For the first time in a year, 80,000 New York City employees are permitted to return to work.

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On Monday, about 80,000 civic employees in New York City will be able to physically return to their workplaces, in one of the city’s most significant moves to date in resuming a certain degree of prepandemic normalcy.

Many New York City offices have been closed for over a year, due to sanctions imposed early last year after the launch of COVID-19 in the United States.

New York City Mayor Bill de Blasio allowed the return to offices on Monday following the improvement of certain coronavirus data, like vaccinations and the city’s positivity rate, which declined over the weekend to its lowest level (1.49%) since October.

“Every single day, New York State is moving forward in the footrace between the infection rate and the vaccination rate,” Gov. Andrew Cuomo said in a statement Sunday.

“More New Yorkers are getting vaccinated and hospitalizations are declining, which is good news, but we need New Yorkers to stay vigilant to make sure we don’t lose any of the progress we’ve made.”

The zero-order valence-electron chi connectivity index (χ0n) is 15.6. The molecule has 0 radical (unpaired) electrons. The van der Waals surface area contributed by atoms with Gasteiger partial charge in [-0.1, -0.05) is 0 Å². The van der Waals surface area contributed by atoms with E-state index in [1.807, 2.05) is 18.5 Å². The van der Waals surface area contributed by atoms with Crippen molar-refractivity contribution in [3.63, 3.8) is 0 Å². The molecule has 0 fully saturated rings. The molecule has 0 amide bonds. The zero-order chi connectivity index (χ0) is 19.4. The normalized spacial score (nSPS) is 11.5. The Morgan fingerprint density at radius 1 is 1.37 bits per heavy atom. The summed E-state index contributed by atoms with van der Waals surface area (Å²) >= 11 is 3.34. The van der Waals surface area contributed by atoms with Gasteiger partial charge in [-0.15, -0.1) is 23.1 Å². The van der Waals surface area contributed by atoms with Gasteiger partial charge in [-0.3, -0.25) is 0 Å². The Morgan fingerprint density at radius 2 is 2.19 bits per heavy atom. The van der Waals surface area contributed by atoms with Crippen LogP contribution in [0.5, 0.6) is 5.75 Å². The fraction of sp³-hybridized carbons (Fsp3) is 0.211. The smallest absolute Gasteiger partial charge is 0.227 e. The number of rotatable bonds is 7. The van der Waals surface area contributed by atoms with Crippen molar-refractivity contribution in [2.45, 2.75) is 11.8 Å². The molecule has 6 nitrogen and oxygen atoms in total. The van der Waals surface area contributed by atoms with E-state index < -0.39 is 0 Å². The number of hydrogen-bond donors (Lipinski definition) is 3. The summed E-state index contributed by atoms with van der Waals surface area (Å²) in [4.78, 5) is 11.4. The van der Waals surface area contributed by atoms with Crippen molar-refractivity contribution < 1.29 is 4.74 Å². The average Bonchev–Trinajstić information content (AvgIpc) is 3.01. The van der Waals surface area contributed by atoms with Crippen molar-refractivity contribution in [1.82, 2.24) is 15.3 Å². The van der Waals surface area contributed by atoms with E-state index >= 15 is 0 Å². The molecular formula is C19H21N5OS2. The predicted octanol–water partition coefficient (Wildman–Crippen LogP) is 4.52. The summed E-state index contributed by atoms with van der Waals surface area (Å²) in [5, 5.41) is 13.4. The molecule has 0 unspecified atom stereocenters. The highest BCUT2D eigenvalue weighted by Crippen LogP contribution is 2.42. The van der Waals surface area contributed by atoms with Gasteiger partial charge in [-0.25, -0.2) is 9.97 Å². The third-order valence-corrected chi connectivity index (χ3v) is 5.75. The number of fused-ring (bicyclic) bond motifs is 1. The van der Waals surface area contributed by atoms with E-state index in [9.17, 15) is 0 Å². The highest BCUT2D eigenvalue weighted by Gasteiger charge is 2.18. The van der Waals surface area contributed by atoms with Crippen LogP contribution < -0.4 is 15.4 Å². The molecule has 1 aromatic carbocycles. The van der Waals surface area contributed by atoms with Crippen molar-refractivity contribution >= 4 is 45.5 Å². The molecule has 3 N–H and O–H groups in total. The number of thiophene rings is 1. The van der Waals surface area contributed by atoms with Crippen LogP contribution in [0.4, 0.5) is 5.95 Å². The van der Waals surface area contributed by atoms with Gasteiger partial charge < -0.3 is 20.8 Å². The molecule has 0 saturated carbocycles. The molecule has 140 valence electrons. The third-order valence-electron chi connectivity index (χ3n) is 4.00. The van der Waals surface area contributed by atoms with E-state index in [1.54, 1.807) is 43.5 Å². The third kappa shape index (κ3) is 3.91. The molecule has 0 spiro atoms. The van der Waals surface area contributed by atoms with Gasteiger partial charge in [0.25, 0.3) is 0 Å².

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The city’s move to permit workers to return is a step toward de Blasio’s plan to reopen New York City 100% by July 1.

De Blasio said by that date arenas, gyms, stores, restaurants, hair salons and all other businesses will be allowed to reopen to full capacity. All other economic restrictions related to the pandemic would also be lifted. The plan is subject to approval by state authorities.

“People need to come back because we have work to do, to bring this city back,” de Blasio told WNYC Radio Friday.

“Positivity level … plummeting, hospital admissions plummeting, the hospitalization rate is now at 2 per 100,000. That means we are at the threshold now that we’ve been trying to get to.”

Some staff, though, are worried that Monday’s return will be too soon.

Hundreds of people protested in New York City over the weekend against the decision to encourage staff to return to their jobs. The party has asked for the return to be postponed until September.

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The demonstrators said they want a permanent telework programme, exemptions and accommodations regulations that “err on the side of safety” and “transparency around the physical upgrades and policies related to offices.”

They have requested assistance to assist employees who have already returned to a physical workplace.

 

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